But is it due to the hormones in milk? That link isn't clear at all. Precocious puberty, as it's called, may have more to do with weight than milk. The number of overweight children and teens has grown dramatically over the last two decades, particularly among African American girls. And early menstruation—before age 12—is most common among girls who are overweight. So if 25 percent of African American girls are now overweight, then it makes sense that more of them are developing breasts and starting their periods earlier.
But still! Until we know more about hormones and the effect on our health, and particularly the health of growing girls, it's best to stay away from them whenever possible. Exposure to hormones—though not the ones in milk per se—is associated with an increased risk of breast cancer. That's why droves of women over 50 have given up hormone replacement therapy. And hormones also fuel the growth of fibroids, which have reached near epidemic proportions, especially in black women.
Until dairy farmers, manufacturers, food chains and the federal government work together to rid our milk supply of hormones like rBST, why expose yourself and your children to excess hormones?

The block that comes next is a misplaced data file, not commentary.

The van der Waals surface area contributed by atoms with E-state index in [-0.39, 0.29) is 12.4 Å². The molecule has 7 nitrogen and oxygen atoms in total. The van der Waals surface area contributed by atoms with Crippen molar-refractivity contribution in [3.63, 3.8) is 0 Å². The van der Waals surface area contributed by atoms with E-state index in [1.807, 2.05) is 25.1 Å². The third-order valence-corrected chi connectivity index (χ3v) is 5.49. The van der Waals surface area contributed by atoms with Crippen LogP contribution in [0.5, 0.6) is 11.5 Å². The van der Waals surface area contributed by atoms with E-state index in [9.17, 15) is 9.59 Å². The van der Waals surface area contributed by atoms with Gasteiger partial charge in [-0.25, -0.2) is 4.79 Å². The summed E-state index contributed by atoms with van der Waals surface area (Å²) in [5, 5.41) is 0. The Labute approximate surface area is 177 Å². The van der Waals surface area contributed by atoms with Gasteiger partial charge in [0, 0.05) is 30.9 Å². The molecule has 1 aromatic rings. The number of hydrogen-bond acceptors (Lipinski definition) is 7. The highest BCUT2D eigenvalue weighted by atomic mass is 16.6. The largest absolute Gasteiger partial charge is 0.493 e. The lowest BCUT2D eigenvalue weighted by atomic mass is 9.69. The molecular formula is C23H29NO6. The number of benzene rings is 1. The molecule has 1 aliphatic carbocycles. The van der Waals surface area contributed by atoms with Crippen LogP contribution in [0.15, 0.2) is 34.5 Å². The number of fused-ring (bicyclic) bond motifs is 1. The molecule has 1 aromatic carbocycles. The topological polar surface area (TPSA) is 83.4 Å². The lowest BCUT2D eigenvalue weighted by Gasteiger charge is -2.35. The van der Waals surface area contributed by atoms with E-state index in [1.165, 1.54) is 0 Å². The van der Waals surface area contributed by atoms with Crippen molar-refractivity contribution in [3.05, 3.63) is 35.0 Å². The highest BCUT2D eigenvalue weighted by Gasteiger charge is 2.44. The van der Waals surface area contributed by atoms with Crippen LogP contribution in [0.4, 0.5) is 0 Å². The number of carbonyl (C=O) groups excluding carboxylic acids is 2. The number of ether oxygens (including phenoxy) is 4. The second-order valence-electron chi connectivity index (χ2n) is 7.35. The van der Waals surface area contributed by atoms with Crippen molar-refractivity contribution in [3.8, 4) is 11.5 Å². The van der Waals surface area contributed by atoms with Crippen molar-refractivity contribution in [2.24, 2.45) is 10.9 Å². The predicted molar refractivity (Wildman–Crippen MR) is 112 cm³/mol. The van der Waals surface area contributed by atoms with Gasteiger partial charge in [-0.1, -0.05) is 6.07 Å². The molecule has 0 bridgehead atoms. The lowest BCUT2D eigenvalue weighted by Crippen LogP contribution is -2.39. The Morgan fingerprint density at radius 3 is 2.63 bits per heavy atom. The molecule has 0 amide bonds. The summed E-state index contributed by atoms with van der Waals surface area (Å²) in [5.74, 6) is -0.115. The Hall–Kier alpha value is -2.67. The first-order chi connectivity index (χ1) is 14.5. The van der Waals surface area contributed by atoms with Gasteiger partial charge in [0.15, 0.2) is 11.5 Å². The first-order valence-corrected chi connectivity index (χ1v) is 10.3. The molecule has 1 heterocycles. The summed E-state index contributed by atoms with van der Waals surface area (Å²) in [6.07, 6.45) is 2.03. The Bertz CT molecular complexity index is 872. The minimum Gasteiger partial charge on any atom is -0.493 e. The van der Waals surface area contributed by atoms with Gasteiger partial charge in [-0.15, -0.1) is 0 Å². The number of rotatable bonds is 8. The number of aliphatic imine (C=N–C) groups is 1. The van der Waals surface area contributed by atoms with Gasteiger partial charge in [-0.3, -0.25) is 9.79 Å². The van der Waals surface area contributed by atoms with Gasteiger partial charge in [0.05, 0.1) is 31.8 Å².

Also, understand there's a distinction between plain milk, milk that contains no rBST, and organic milk —in both the product and the cost. In the grocery store closest to my house, I only have two options: plain or organic, $4.79 a half gallon versus $1.98.
Organic milk is much more expensive, because, according to government standards, it must come from cows that meet four criteria:
--Cannot have been treated with rBST.
--Cannot have been given antibiotics while in a herd. (If a cow is that sick, she must be separated from the group and treated.)
— Must be fed grass or feed that has not been treated with pesticides or grown from genetically modified seeds
— Must be allowed "access to pasture;" in other words, they can graze without being confined in feed lots.
If you're like most people, you're probably thinking, I understand the first three rules, but what does that fourth one have to do with me? Isn't that more about cows than kids?
In the grocery store several more blocks away, along with regular and organic milk, I also have the option of milk from Farmland Dairies. It's not organic but is free of hormones and antibiotics. It's like what's sold at Wal-Mart, Kroger's and served at Starbucks--and it costs $1.98, the same as plain old milk. The labeling distinction used by Farmland Daries is exactly the kind conventional dairy farmers and Monsanto are fighting. But if you can find it, this option saves both money and worry.
The bottom line about milk is, shop smart and, even if you have to pay more, avoid excess hormones. In the long run, it'll be worth it for both you and your family.
Linda Villarosa is a health columnist for The Root. "Passing for Black" is her first novel. For more go to her Web site.